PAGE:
(HealthDay News) — Cortisol level in response to stress is associated with crash risk in teenaged drivers, according to research published online April 7 in JAMA Pediatrics.
Marie Claude Ouimet, PhD, of the University of Sherbrooke in Longueuil, Canada, and colleagues conducted an 18-month longitudinal, naturalistic study involving 42 newly licensed 16-year-old drivers. The researchers assessed the relationship between cortisol response to stress and driving risk.
The researchers found that teenaged drivers with a higher cortisol response to a stress-inducing task at baseline had lower crash and near-crash (CNC) rates during their first 18 months of licensure (exponential of the regression coefficient, 0.93; 95% confidence interval [CI], 0.88–0.98) and faster decrease in CNC rates over time (exponential of the regression coefficient, 0.98; 95% CI, 0.96–0.99).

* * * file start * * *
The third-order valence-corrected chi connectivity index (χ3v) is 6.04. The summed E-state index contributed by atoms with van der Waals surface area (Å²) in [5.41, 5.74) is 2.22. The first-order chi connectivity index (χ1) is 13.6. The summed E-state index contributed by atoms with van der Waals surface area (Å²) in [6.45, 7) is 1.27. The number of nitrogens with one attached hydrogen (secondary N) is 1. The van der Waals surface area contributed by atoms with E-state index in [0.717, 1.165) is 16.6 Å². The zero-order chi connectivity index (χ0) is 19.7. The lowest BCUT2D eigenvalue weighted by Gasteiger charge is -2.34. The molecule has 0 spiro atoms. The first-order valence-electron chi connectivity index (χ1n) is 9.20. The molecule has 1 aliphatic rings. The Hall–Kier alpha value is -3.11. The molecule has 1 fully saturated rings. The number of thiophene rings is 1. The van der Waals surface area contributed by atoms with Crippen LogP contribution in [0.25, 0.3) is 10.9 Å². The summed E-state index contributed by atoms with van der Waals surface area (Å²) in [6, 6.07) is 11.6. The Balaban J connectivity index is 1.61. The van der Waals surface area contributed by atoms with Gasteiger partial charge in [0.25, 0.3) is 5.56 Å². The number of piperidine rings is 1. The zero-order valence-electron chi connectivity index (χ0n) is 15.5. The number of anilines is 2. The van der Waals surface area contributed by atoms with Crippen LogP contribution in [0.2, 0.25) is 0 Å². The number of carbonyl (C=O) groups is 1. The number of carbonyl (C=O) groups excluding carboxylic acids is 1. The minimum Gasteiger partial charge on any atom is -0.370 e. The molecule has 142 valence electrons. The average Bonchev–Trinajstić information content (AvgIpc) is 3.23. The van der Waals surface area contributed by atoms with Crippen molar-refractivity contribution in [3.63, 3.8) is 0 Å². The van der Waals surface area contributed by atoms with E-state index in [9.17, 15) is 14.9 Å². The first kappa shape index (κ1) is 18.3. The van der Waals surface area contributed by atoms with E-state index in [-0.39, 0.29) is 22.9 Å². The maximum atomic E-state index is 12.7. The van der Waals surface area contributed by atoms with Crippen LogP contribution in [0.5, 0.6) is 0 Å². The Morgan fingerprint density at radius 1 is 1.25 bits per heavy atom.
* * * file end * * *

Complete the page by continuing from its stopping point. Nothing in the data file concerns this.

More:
“In sum, while the results of [this] study do present an interesting new line of research, they do not suggest that we are close to developing a clinically useful biomarker-based diagnostic test nor a pharmaceutical therapy to reduce the risk for teen-driver crashes,” write the authors of an accompanying editorial.